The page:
Featured Profiles

The Mastermind Behind Queer Kid Stuff

Lindsay is the Founder and CEO of Queer Kid Studios, a multimedia production company based in Portland, Maine, with queer-focused, intersectional all-ages media. She is an LGBTQ+ activist and digital creator, a true pioneer in queer and children’s media. Lindsay is also a Creative Resident at SPACE on Ryder Farm, a TED Resident and was named a Rising Star by GLAAD, a Queero by them.us were a Webby Honoree. She secured grants from the Made in NYC Women’s Media Fund, the Awesome Project and VidCon’s Emerging Creator program for her breakthrough in queer media.


Lindsay Amer was born and bred in New York City and hailed from a Jewish family. In a blog titled What, Should We Do, Amer revealed her struggle growing up as a queer kid, “I definitely struggled growing up queer. My family is and always has been very accepting and liberal, but being gay or queer wasn’t really something I thought I could be. It was OK for other people to be gay, but it took me a really long time to see that it was something that I could be, too. I had a particularly hard time with it in high school and ended up coming out later in college.”


Lindsay developed a keen interest in theatre at Friends Seminary in Middle School, which continued throughout Upper School. The inclusive spirit which infuses Lindsay’s work was nurtured at Friends Seminary. “Friends was instrumental to me in making me believe that I had a voice…I think Friends was really important in my early years of moving toward becoming an activist.”


She then went on to Northwestern to study theatre, focusing on young audiences’ performance and gender studies. During this time, they pooled all of their interests together, which, to a stroke of her sheer good luck, ended up being queer storytelling for children. Her passion for the cause began to bloom from here, and she continued her education.


Lindsay achieved her MA in Theater and Performance from Queen Mary University in London. While studying abroad, she transformed her feelings of homesickness into a creative catalyst and watched her works turn into inspirational projects. “I watched a lot of queer YouTubers and found that this was a great platform.”


During her journey to bringing queer stories to the mainstream theatre, Lindsay encountered several obstacles; that’s when she turned to YouTube as the channel offered a space that she could define for herself. Soon after that, Queer Kid Stuff was launched.


Lindsay started Queer Kid Stuff because she saw a gaping hole in children’s media and media in general around queerness. The Law of Marriage equality had just been passed, and the world was still figuring out how queer people fit into the larger culture.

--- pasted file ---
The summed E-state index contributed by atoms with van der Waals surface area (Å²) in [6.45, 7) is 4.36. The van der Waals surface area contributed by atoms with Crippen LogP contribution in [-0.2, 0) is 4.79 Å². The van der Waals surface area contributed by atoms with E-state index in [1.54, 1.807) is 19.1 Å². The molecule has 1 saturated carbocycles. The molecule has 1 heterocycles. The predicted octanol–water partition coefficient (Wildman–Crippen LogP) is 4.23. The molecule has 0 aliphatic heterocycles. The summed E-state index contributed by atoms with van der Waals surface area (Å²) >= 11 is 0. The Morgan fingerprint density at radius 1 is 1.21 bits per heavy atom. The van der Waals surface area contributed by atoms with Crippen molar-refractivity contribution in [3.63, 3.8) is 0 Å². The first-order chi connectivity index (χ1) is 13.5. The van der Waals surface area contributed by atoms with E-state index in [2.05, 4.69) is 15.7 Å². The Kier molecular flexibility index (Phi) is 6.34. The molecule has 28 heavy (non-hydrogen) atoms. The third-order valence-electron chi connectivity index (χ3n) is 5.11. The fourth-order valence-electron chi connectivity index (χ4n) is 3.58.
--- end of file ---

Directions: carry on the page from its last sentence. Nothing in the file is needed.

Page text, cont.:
In her blog interview, Amer discloses how she was drawn to younger audiences and how educating the masses became her life’s mission, “I’ve been working in theatre for young audiences since I was in undergrad. I have my degree in theatre and gender studies, and I wrote my thesis on queer storytelling in theatre for young people. Then I got my master’s in theatre and performance studies, where I continued refining that speciality. I used to work at a preschool, and now I teach music to young kids. So I’ve spent the better part of the last six-ish years working at the intersection of media-slash-storytelling, early childhood development, and gender studies.”


The channel received praise from various noteworthy places including, The Huffington Post that called Queer Kid Stuff a “groundbreaking YouTube educational resource.”Teen Vogue praised their episode on consent during the height of #MeToo that “shows exactly why there’s no excuse not to grasp consent. Even toddlers can understand it.” Even @shondarhimes took to Twitter to express her praise for Lindsay, she’s “so here for this!”


This popular and groundbreaking web series has served as a resource for people of all ages and helped define a space that didn’t exist a few years ago. “The biggest secret is it’s not for kids; it’s for everybody. People use it to tell their grandparents about their gender identity. I feel I have filled that gap to a certain extent in the grassroots space,” says Lindsay


However, every yin has yang, and she received much criticism for creating a platform to educate people. Through the years, she has learnt to pay no heed to their baseless concerns; Lindsay says, “At this point, honestly, I try to ignore them. I have a great therapist, and taking care of my mental health is a top priority. And staying connected with my community is really helpful; it reminds me that I’m not alone in dealing with this, whether it’s other online creators or my friends and family. I definitely get scared; we’re living in a really scary time. But we can’t let that stop us.”


In the future, Lindsay hopes to bring about a world where conversations around gender identity are more nuanced and normalized. She will continue to work to bring about media that represents a multiplicity of perspectives. “I’m working on moving into television and how to do queer storytelling and media for all ages…I have big, bold dreams.”